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Just for the record, It’s not a pet: Emotional support and service animals on college campuses

When students think of college the first thing that comes to mind is the responsibility of living on their own, and all that comes with that new-found freedom. As young adults, living on campus can be a bit overwhelming and exciting. Students who are adjusting to having freedom and limited housing rules and policies can struggle with this new challenge. For students living in on-campus housing it is very important they understand the housing rules and policies, the university student code of conduct policy, the Fair Housing Act, Title XI, and their rights as a student. Every student attending a public institution has rights under the U.S. Constitution. Policies may vary based on if the institution is public, but over the years college housing has seen a growth in students and their furry little friends joining the community. From my experience working in student housing, students are struggling to submit documentation for their emotional support and service animals. With the new-found focus on emotional support and service animals it is best to educate both students and housing professionals on such issue.

Many students with disabilities and mental health concerns are encouraged by their doctors to apply for an emotional support or service animal to aide them with their everyday life. Students in need of such animal requirements have every right to have their support animal join them in on-campus housing under the federal Fair Housing Act. It is very important that the university housing program has an emotional support and service animal policy in place to better support the students with disabilities. Failure to do so will violate the Fair Housing Act, as what happened in the United States of America v. Kent State University, et al. case. The issue many housing professionals see with emotional support animals and service animals is the student’s ability to alibied by the university and on-campus housing policy in regard to such animals. For example, The University of Texas at San Antonio requires individuals with disabilities who are requesting an ESA/SA in UTSA housing to provide appropriate documentation to the Documentation Review Committee in Student Disability Services. Typically, on-campus housing requires the student to provide proper documentation that supports both student and animal. For example, student must provide the animal’s most recent shot records, a photo or photo I.D. of the animal, a completed copy of the university addendum for Emotional Support Animals, and supporting documentation from a doctor stating that there is a need for the student to have a support animal or service animal. Once the ESA/SA is approved to live in on-campus housing, the student has to maintain their living space.

Although both ESA/SA are supported by most institutions, it is important that students understand the difference between the two types of animal requirements. The September 2010 Department of Justice ruling defined a recognized service animal as a dog. Universities and housing professionals are not allowed to ask any questions pertaining to the student’s disability or the type of training the service animal has undergone. In the Alejandro v. Palm Beach State College case, the university over stepped their boundary when they asked the student to describe her need for the service animal, how the dog had been trained to signal an attack, and when a professor found out the student’s disability, he advised the student not to bring the service animal to class. Of course, the court ruled in the student’s favor due to the violations to Title II of the American with Disabilities Act.  Universities and higher education professionals have no such right to make such call.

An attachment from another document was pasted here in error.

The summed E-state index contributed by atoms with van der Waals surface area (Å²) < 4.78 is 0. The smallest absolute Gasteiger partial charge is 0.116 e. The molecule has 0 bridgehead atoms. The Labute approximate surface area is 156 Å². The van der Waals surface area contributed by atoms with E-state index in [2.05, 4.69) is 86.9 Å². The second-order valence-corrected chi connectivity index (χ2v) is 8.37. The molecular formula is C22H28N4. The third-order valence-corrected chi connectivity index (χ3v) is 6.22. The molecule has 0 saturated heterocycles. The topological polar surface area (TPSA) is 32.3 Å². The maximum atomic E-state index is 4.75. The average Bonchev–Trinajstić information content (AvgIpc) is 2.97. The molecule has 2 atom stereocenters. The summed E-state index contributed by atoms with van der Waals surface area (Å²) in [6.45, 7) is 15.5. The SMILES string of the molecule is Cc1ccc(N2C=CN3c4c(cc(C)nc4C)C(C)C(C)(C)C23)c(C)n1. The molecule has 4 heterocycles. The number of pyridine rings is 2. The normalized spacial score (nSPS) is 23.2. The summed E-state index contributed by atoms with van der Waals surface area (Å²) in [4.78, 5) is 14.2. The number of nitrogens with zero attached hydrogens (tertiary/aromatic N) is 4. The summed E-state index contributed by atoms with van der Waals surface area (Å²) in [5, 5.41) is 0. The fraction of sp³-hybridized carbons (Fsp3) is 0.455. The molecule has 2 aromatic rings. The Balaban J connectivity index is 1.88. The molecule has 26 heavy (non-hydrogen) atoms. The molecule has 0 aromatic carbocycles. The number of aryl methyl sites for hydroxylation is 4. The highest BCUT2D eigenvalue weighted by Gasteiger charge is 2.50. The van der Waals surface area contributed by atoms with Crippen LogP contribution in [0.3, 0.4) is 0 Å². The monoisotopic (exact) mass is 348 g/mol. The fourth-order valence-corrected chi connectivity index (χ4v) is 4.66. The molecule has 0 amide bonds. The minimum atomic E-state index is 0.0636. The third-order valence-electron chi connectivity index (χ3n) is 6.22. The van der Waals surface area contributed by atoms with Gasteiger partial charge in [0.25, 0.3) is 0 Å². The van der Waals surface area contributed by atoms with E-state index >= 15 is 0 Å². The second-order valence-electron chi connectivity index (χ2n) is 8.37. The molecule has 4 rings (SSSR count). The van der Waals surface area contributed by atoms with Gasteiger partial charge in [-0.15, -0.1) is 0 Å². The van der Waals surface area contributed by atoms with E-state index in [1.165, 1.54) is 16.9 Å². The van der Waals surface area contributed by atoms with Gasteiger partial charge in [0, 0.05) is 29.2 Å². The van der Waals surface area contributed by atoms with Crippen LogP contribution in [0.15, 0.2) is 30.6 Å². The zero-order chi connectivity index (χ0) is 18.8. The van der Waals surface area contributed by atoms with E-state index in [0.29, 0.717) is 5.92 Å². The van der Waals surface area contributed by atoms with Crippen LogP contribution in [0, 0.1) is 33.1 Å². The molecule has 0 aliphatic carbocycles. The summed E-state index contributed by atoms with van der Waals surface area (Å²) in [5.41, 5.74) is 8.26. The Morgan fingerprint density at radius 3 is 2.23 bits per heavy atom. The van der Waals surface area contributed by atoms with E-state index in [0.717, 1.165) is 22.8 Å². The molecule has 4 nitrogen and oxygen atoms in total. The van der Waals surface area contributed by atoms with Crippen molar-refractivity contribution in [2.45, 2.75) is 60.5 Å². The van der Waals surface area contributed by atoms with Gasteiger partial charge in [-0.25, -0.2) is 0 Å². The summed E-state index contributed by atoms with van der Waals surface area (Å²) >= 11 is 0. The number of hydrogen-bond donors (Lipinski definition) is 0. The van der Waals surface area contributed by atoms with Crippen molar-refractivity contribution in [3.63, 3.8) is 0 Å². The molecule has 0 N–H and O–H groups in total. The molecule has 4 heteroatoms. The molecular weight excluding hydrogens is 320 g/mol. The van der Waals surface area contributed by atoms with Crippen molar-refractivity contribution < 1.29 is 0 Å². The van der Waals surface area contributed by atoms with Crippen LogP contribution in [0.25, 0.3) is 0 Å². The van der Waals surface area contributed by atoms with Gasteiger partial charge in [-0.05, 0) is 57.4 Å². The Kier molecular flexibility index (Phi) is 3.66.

Emotional Support Animals are defined as an animal that provides emotional and therapeutic support to individuals suffering from emotional issues, psychiatric problems, or anxiety. A cat or dog is normally recognized as an ESA, but other animals like snakes, pigs, etc. can also be a registered ESA. Universities and housing professionals should never rely on their own judgment to determine if a student should be approved or is in need of an ESA. In the United States v. University of Nebraska Kearney case the university inquired about the student’s need for the ESA and refused to accommodate. No matter the university or housing professional’s personal opinion on ESAs, the laws and policies in place for ESA trumps any opinion, personal belief, or values. 

Now that you have been informed about Emotional Support and Service Animals, how would you handle or approach when faced with such challenges?

This post was authored by Trenshaé Gilbert, a masters student in Higher Education Administration at The University of Texas at San Antonio and an assistant director of residence life at UTSA for Campus Living Villages

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Reader Comments (12)